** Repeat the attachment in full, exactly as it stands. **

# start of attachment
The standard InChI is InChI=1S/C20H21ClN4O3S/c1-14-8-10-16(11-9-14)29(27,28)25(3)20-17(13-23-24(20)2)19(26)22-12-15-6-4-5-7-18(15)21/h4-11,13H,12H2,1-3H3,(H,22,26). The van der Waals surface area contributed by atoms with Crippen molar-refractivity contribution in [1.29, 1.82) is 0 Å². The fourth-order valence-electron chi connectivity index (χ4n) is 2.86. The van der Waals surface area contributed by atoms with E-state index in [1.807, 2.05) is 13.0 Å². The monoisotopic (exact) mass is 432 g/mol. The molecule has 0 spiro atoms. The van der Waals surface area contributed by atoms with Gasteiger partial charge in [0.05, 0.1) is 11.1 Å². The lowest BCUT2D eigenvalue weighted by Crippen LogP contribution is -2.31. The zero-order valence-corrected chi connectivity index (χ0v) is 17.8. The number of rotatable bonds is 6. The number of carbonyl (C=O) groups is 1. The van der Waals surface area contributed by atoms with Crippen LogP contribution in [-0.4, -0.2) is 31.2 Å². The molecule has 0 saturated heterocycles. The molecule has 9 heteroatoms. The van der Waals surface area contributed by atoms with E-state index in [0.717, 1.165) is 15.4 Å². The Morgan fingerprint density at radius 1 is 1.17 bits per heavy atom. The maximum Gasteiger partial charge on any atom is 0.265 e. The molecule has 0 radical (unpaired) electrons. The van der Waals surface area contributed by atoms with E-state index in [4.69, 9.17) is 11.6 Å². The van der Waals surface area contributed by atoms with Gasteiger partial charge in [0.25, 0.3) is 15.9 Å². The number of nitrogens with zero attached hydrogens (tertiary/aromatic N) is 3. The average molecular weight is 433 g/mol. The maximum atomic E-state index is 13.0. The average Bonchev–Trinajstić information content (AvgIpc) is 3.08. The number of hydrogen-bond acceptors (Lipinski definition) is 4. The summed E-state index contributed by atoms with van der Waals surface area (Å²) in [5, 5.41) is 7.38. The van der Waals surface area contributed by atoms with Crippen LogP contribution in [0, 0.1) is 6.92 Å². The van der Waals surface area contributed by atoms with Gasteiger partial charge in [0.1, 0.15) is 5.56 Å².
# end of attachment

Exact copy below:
The standard InChI is InChI=1S/C20H21ClN4O3S/c1-14-8-10-16(11-9-14)29(27,28)25(3)20-17(13-23-24(20)2)19(26)22-12-15-6-4-5-7-18(15)21/h4-11,13H,12H2,1-3H3,(H,22,26). The van der Waals surface area contributed by atoms with Crippen molar-refractivity contribution in [1.29, 1.82) is 0 Å². The fourth-order valence-electron chi connectivity index (χ4n) is 2.86. The van der Waals surface area contributed by atoms with E-state index in [1.807, 2.05) is 13.0 Å². The monoisotopic (exact) mass is 432 g/mol. The molecule has 0 spiro atoms. The van der Waals surface area contributed by atoms with Gasteiger partial charge in [0.05, 0.1) is 11.1 Å². The lowest BCUT2D eigenvalue weighted by Crippen LogP contribution is -2.31. The zero-order valence-corrected chi connectivity index (χ0v) is 17.8. The number of rotatable bonds is 6. The number of carbonyl (C=O) groups is 1. The van der Waals surface area contributed by atoms with Crippen LogP contribution in [-0.4, -0.2) is 31.2 Å². The molecule has 0 saturated heterocycles. The molecule has 9 heteroatoms. The van der Waals surface area contributed by atoms with E-state index in [0.717, 1.165) is 15.4 Å². The Morgan fingerprint density at radius 1 is 1.17 bits per heavy atom. The maximum Gasteiger partial charge on any atom is 0.265 e. The molecule has 0 radical (unpaired) electrons. The van der Waals surface area contributed by atoms with E-state index in [4.69, 9.17) is 11.6 Å². The van der Waals surface area contributed by atoms with Gasteiger partial charge in [0.25, 0.3) is 15.9 Å². The number of nitrogens with zero attached hydrogens (tertiary/aromatic N) is 3. The average molecular weight is 433 g/mol. The maximum atomic E-state index is 13.0. The average Bonchev–Trinajstić information content (AvgIpc) is 3.08. The number of hydrogen-bond acceptors (Lipinski definition) is 4. The summed E-state index contributed by atoms with van der Waals surface area (Å²) in [5, 5.41) is 7.38. The van der Waals surface area contributed by atoms with Crippen LogP contribution in [0, 0.1) is 6.92 Å². The van der Waals surface area contributed by atoms with Gasteiger partial charge in [0.1, 0.15) is 5.56 Å².